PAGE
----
Last Sunday (i.e. on 30 December), I decided that for my long run of the week I would try to do a repeat of the distance I had covered to encourage my brother in law for his first marathon a month earlier.
The gear I wore for my long run: a pair of running shoes (Nike Moto 8), a pair of tights (Adidas climacool), an old running top (Asics DuoTech), a headband received after having taken part in my last race of the year (Lausanne Christmas Midnight Run) as well as a ‘waterpack‘ by the French brand Raidlight (however, I decided to swap the water pouch for an extra of layer of clothing in case I would feel cold after my run). I also had a pair of running gloves (Nike), which I decided to put on a little later on in the run.
Unlike when I run to Mauvernay (another favourite running spot of mine situated about 200 metres higher than where I live), running from home to the lakeside near Ouchy (Lausanne’s harbour) is the easiest part of my long run, as the path mostly goes downhill. In fact, this makes for an easy start to a long run, which can come in very handy in case one’s motivation is already faltering after having stepped out in the cold under a miserable, overcast winter sky as it was the case on that Sunday morning.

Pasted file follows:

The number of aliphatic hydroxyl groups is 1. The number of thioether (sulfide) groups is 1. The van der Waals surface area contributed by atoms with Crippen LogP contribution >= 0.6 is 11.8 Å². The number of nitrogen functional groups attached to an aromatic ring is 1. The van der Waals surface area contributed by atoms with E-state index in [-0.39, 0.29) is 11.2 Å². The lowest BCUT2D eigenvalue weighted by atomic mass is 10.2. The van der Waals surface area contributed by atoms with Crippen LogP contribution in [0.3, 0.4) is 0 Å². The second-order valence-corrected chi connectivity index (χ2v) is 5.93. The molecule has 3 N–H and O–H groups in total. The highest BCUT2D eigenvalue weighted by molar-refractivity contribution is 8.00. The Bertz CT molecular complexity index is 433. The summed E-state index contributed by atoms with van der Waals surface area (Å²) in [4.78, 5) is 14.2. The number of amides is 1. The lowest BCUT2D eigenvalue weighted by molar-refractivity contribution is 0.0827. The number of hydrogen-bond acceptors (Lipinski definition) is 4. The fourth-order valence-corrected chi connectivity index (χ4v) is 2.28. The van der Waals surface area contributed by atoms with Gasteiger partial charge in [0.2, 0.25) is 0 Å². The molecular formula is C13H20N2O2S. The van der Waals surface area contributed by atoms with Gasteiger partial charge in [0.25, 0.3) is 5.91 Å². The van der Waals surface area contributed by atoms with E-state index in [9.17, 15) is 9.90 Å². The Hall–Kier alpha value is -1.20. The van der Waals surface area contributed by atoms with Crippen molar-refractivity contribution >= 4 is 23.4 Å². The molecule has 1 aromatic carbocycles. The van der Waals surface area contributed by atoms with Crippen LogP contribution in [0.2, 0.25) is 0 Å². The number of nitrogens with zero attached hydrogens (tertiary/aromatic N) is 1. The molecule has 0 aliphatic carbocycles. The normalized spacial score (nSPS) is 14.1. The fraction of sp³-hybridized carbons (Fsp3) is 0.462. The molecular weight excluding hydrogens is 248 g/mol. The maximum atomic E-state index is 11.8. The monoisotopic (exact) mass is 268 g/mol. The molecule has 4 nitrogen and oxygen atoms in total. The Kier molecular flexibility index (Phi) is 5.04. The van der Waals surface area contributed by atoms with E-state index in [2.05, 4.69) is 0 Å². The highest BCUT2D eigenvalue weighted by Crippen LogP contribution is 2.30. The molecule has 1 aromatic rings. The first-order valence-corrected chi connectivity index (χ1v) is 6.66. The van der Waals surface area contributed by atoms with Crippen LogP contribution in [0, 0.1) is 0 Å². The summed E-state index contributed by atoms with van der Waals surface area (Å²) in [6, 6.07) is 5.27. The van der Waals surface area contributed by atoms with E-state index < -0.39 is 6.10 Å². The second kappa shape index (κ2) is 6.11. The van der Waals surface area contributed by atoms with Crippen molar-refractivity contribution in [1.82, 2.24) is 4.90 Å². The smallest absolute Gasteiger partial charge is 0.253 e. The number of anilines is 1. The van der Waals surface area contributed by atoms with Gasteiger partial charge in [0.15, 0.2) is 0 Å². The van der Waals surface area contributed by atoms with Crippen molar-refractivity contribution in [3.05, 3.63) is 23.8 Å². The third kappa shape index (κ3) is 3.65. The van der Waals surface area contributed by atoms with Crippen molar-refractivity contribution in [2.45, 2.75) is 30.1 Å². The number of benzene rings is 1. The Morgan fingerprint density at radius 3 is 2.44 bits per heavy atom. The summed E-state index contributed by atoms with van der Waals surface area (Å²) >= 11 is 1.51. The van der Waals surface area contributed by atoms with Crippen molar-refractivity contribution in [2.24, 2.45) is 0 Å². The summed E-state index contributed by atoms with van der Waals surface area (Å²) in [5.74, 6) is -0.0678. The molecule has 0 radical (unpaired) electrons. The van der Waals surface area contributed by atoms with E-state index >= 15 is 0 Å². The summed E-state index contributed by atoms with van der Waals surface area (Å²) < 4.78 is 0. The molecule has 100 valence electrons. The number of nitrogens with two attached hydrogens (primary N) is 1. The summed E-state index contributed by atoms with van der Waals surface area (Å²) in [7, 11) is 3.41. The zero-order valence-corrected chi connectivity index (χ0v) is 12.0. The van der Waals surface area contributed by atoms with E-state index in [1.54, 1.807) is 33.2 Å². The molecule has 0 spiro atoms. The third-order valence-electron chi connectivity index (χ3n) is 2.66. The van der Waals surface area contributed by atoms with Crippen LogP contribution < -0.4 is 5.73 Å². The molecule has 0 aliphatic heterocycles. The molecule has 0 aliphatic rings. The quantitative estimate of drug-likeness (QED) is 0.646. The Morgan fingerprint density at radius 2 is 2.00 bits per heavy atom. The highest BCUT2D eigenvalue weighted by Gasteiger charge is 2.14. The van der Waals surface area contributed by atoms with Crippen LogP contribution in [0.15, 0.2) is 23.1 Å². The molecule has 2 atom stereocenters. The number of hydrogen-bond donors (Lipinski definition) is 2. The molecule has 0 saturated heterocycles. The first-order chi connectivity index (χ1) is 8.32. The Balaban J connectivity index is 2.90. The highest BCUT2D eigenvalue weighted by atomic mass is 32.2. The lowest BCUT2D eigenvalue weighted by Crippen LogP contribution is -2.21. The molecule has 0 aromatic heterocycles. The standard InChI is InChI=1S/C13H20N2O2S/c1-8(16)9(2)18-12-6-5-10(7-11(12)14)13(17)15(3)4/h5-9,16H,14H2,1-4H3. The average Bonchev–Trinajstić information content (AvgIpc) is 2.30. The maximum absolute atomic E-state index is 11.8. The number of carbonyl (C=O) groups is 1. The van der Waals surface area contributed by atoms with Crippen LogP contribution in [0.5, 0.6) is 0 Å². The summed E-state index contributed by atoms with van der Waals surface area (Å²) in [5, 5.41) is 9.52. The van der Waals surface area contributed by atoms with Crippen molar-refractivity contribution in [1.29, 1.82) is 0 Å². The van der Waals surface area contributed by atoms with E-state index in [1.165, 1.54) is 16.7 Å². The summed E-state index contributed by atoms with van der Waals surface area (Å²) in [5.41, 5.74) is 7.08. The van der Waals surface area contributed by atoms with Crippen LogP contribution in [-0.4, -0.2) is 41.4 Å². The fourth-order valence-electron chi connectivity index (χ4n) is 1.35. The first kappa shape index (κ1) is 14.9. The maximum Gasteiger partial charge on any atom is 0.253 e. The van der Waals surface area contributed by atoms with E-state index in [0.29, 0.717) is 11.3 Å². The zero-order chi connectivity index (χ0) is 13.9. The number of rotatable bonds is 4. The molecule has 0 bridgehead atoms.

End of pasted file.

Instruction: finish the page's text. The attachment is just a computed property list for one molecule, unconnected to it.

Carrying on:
However, by the time I reached Quai d’Ouchy, there was a bright sunshine illuminating Lac Léman and the lakeside promenade, making the whole landscape a pleasure for the eyes and the soul. At this point, I gobbled down two PowerBar energy gel shots as I had not eaten anything before leaving home — although each gel shot is the size of a small sweet, the manufacturer claims that five of them will deliver as many carbohydrates as one Powergel pack and I was keen to find out whether they would work for me given that I was trying them out for the first time.